Role of curcumin in health and disease

Arch Physiol Biochem. 2008 Apr;114(2):127-49. doi: 10.1080/13813450802033958.


Curcumin (diferuloylmethane) is an orange-yellow component of turmeric (Curcuma longa), a spice often found in curry powder. In recent years, considerable interest has been focused on curcumin due to its use to treat a wide variety of disorders without any side effects. It is one of the major curcuminoids of turmeric, which impart its characteristic yellow colour. It was used in ancient times on the Indian subcontinent to treat various illnesses such as rheumatism, body ache, skin diseases, intestinal worms, diarrhoea, intermittent fevers, hepatic disorders, biliousness, urinary discharges, dyspepsia, inflammations, constipation, leukoderma, amenorrhea, and colic. Curcumin has the potential to treat a wide variety of inflammatory diseases including cancer, diabetes, cardiovascular diseases, arthritis, Alzheimer's disease, psoriasis, etc, through modulation of numerous molecular targets. This article reviews the use of curcumin for the chemoprevention and treatment of various diseases.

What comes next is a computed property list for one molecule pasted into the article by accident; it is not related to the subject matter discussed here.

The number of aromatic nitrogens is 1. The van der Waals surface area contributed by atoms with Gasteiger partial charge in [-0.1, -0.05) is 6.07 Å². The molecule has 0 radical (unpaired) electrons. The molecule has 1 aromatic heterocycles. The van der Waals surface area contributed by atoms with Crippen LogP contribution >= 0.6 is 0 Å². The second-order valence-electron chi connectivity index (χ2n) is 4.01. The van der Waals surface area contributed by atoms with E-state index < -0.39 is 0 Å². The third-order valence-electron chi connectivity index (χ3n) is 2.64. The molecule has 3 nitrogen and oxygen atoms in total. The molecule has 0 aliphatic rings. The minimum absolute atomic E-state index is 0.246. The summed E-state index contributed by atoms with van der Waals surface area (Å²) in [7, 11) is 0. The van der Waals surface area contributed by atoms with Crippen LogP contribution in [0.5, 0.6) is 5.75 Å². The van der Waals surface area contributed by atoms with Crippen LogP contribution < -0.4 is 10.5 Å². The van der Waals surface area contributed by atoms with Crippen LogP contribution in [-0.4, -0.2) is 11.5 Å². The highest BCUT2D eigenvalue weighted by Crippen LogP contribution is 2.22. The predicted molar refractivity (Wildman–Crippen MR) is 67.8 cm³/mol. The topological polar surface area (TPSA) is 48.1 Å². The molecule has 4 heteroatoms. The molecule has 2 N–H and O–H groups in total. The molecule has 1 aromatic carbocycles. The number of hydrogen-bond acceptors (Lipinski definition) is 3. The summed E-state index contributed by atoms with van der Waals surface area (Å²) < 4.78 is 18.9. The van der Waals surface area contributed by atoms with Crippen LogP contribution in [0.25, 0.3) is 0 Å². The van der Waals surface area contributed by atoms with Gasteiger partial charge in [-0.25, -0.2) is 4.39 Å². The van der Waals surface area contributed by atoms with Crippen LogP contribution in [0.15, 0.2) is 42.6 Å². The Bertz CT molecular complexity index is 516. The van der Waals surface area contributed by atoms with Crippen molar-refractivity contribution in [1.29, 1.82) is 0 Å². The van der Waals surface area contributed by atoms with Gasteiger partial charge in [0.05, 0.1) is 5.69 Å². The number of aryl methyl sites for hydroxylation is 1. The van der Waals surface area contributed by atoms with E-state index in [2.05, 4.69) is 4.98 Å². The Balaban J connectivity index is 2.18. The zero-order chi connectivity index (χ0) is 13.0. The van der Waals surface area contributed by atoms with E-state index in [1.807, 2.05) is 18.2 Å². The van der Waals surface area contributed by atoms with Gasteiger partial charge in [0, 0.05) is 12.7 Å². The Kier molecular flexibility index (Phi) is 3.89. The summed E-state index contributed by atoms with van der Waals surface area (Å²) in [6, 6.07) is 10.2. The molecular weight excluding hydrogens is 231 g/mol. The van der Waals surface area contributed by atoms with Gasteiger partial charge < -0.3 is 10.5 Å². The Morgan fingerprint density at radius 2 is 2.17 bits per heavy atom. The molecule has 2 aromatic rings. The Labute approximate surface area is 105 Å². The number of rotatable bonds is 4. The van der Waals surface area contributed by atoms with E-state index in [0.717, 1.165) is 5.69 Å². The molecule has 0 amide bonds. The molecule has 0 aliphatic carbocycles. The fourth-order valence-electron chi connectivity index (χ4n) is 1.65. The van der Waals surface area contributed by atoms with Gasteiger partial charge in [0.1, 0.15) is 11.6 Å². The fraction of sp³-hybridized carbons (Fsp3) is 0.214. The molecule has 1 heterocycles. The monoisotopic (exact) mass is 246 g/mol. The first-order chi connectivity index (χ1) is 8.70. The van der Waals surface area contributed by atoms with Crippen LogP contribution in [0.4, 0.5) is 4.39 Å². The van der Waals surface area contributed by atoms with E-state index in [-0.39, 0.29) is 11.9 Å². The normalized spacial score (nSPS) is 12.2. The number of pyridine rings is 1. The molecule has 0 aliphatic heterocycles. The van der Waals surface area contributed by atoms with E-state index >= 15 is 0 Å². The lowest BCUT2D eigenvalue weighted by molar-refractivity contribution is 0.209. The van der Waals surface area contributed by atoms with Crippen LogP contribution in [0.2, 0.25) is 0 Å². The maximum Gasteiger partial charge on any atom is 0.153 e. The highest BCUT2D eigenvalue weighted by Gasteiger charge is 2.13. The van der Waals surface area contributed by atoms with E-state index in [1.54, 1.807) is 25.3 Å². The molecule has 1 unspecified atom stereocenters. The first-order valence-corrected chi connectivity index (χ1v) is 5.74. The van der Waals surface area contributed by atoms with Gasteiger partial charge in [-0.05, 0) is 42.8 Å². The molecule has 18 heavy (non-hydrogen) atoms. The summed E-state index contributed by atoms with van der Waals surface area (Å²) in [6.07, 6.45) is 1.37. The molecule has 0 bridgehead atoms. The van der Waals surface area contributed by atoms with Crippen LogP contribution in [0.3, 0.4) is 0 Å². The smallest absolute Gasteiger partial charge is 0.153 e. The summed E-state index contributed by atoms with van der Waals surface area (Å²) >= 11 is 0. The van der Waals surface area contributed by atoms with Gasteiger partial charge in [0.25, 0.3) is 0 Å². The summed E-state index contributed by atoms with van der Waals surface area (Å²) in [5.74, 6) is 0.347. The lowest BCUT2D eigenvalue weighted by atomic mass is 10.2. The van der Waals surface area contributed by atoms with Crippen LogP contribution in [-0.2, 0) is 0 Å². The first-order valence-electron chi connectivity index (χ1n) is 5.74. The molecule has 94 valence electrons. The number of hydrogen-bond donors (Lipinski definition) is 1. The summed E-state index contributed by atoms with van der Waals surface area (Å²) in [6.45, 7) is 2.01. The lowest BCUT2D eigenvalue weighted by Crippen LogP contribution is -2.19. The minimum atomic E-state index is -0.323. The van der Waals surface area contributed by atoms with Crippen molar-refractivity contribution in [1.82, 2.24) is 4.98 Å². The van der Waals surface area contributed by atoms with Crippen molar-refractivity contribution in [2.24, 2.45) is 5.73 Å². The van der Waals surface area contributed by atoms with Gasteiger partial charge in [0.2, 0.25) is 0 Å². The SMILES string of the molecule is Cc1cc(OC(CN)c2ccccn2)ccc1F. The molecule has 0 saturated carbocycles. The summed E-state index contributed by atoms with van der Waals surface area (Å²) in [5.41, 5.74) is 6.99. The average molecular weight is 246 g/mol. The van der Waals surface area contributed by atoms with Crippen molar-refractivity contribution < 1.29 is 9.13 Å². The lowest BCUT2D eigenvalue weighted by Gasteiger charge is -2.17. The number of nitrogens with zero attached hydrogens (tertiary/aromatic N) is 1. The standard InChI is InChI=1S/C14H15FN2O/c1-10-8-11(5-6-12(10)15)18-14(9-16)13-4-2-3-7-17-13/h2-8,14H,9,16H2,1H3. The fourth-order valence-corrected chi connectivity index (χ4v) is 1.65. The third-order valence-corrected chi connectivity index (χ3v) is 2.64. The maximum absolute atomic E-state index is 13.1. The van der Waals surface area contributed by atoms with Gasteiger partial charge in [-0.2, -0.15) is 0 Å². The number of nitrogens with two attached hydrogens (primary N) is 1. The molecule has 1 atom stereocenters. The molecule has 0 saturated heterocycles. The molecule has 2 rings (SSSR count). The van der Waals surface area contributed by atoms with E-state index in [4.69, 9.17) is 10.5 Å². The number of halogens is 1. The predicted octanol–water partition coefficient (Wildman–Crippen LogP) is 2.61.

Publication types

  • Review

MeSH terms

  • Antioxidants / pharmacology*
  • Curcumin / pharmacology*
  • Diabetes Mellitus / physiopathology
  • Humans
  • Inflammation / physiopathology
  • Liver Diseases / physiopathology
  • Neoplasms / physiopathology


  • Antioxidants
  • Curcumin